Luther: The Fallen Sun
There’s genius in casting Idris Elba and Andy Serkis as foils to one another, and it’s this promise of back-and-forth drama that makes Luther: The Fallen Sun so enticing. Following the success of the BBC series Luther, also starring Elba, the movie marks a continuation of the show, with the famed detective tasked with finding missing teenager Callum. This then leads to a high-stakes red room plot.
Posing a similar ethical dilemma expressed in the Batman line, “If you kill a killer, the number of killers remains the same”, this overindulgent feature takes the idea of the 2016 film Nerve and brings it to extremes. It questions human nature’s fascination with violence – whether fictional or in reality – and people’s relationship with technology, in particular the clinging to the hope of anonymity online. It also explores how secrets can cross the fine line of morality and how far people will go to protect their loved ones.
Elba’s Luther is a decent anti-hero, but a lot of the character’s success is borrowed from the script deliberately making everyone around him look foolish or incompetent. One of the most frustrating things to watch is Cynthia Erivo’s Odette – a firm, assertive, confident and balanced DCI – take the fall for Luther time and time again. Whether that’s being one-upped by him, villainised as a roadblock or suffering consequences because of Luther’s actions. It’s not just her either – other police characters take illogical approaches that make Luther look good compared to them, or provide obstacles for him to overcome. There are ways to build a main character up without dragging everyone else down, and that’s one of the things the movie fails at.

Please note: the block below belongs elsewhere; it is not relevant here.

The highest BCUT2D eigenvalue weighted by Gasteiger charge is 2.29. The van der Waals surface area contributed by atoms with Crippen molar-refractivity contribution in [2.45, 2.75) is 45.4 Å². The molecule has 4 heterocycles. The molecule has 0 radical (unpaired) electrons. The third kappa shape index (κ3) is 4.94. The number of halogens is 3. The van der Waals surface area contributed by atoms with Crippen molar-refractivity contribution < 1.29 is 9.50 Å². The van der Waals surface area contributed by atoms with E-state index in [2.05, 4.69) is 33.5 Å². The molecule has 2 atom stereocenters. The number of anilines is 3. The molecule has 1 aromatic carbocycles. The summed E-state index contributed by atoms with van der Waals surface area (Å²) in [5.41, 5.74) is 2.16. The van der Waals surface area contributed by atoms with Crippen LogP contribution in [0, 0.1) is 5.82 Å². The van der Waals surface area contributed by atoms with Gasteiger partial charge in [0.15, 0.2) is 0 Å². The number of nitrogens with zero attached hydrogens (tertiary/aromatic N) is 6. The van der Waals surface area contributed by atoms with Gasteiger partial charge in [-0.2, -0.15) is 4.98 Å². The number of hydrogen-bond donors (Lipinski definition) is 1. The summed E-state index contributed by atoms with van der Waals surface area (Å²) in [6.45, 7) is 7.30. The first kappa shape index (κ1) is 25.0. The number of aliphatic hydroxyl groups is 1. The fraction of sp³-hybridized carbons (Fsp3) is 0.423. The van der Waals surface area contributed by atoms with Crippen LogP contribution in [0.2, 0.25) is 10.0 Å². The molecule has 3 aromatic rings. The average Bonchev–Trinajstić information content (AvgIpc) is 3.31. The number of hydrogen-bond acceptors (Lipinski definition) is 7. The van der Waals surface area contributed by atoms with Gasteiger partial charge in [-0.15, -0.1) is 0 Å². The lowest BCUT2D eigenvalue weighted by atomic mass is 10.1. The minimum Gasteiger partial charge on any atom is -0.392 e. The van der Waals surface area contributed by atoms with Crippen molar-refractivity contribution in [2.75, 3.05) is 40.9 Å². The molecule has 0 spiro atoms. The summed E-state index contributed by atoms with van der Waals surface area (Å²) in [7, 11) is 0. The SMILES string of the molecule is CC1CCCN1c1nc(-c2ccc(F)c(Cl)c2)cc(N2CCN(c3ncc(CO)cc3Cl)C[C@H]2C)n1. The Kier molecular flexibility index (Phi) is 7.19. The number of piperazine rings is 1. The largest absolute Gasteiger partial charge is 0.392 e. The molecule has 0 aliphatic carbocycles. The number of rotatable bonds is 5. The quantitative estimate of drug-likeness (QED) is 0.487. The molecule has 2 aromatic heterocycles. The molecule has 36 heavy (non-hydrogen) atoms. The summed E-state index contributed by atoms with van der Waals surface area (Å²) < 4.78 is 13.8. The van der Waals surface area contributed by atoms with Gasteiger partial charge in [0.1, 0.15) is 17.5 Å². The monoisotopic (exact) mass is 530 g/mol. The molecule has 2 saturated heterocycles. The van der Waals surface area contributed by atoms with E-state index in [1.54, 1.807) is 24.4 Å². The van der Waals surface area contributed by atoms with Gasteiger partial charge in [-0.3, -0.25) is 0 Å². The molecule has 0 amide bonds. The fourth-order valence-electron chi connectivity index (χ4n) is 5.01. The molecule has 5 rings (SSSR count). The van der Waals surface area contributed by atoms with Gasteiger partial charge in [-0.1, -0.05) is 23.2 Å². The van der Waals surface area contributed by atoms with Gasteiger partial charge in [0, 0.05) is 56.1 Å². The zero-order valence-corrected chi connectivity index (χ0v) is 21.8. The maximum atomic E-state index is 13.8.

A highlight of the picture is Serkis and his creepy, unhinged and nightmare-inducing performance. He makes the cult-like villain very convincing. The disturbing aspects of his character, and the film in general, are further heightened by the production. The quick movements from scene to scene keep things at a fast pace; it doesn’t linger or create tension for mystery and thrills but instead revels in moments of extremes to capitalise on its dark themes. The constant symmetry is uncanny, and the fight sequences are well-choreographed and entertaining.
Luther: The Fallen Sun has a lot of potential, but sadly falls flat. There are some nuanced discussions to be had around the themes it covers, but because it’s in a constant movement from one heinous act, violent fight and disturbing image to the next, it has no time in its over two hours of runtime to dive deeper than the surface.
Luther: The Fallen Sun is released on Netflix on 10th March 2023.
Watch the trailer for Luther: The Fallen Sun here: